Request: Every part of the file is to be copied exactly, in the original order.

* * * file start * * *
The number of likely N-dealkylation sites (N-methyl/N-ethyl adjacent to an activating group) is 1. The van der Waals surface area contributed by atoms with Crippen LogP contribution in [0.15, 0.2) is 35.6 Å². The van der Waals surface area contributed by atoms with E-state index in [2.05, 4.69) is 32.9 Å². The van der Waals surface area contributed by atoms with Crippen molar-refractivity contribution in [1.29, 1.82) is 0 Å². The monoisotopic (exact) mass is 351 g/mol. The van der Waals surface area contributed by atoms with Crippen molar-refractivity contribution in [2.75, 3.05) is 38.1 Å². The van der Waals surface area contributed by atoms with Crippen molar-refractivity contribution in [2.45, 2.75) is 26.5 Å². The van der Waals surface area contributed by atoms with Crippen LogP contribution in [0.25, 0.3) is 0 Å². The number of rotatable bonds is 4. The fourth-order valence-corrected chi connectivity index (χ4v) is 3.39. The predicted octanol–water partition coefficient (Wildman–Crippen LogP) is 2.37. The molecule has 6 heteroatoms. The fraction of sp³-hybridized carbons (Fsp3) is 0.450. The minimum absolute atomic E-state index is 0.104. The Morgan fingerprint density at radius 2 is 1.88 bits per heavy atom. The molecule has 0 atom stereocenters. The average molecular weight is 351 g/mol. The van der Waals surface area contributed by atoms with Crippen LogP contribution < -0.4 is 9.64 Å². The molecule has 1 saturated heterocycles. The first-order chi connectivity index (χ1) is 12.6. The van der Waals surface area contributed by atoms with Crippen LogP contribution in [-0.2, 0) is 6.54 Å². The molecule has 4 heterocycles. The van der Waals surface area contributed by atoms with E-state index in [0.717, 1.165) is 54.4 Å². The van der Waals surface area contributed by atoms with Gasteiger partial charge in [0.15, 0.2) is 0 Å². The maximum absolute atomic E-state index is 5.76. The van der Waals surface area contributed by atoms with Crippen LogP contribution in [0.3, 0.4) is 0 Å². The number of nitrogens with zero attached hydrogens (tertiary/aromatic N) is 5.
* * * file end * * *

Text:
The number of likely N-dealkylation sites (N-methyl/N-ethyl adjacent to an activating group) is 1. The van der Waals surface area contributed by atoms with Crippen LogP contribution in [0.15, 0.2) is 35.6 Å². The van der Waals surface area contributed by atoms with E-state index in [2.05, 4.69) is 32.9 Å². The van der Waals surface area contributed by atoms with Crippen molar-refractivity contribution in [1.29, 1.82) is 0 Å². The monoisotopic (exact) mass is 351 g/mol. The van der Waals surface area contributed by atoms with Crippen molar-refractivity contribution in [2.75, 3.05) is 38.1 Å². The van der Waals surface area contributed by atoms with Crippen molar-refractivity contribution in [2.45, 2.75) is 26.5 Å². The van der Waals surface area contributed by atoms with Crippen LogP contribution in [0.25, 0.3) is 0 Å². The number of rotatable bonds is 4. The fourth-order valence-corrected chi connectivity index (χ4v) is 3.39. The predicted octanol–water partition coefficient (Wildman–Crippen LogP) is 2.37. The molecule has 6 heteroatoms. The fraction of sp³-hybridized carbons (Fsp3) is 0.450. The minimum absolute atomic E-state index is 0.104. The Morgan fingerprint density at radius 2 is 1.88 bits per heavy atom. The molecule has 0 atom stereocenters. The average molecular weight is 351 g/mol. The van der Waals surface area contributed by atoms with Crippen LogP contribution < -0.4 is 9.64 Å². The molecule has 1 saturated heterocycles. The first-order chi connectivity index (χ1) is 12.6. The van der Waals surface area contributed by atoms with Crippen LogP contribution in [-0.2, 0) is 6.54 Å². The molecule has 4 heterocycles. The van der Waals surface area contributed by atoms with E-state index in [0.717, 1.165) is 54.4 Å². The van der Waals surface area contributed by atoms with Gasteiger partial charge in [0.15, 0.2) is 0 Å². The maximum absolute atomic E-state index is 5.76. The van der Waals surface area contributed by atoms with Crippen LogP contribution in [0.3, 0.4) is 0 Å². The number of nitrogens with zero attached hydrogens (tertiary/aromatic N) is 5.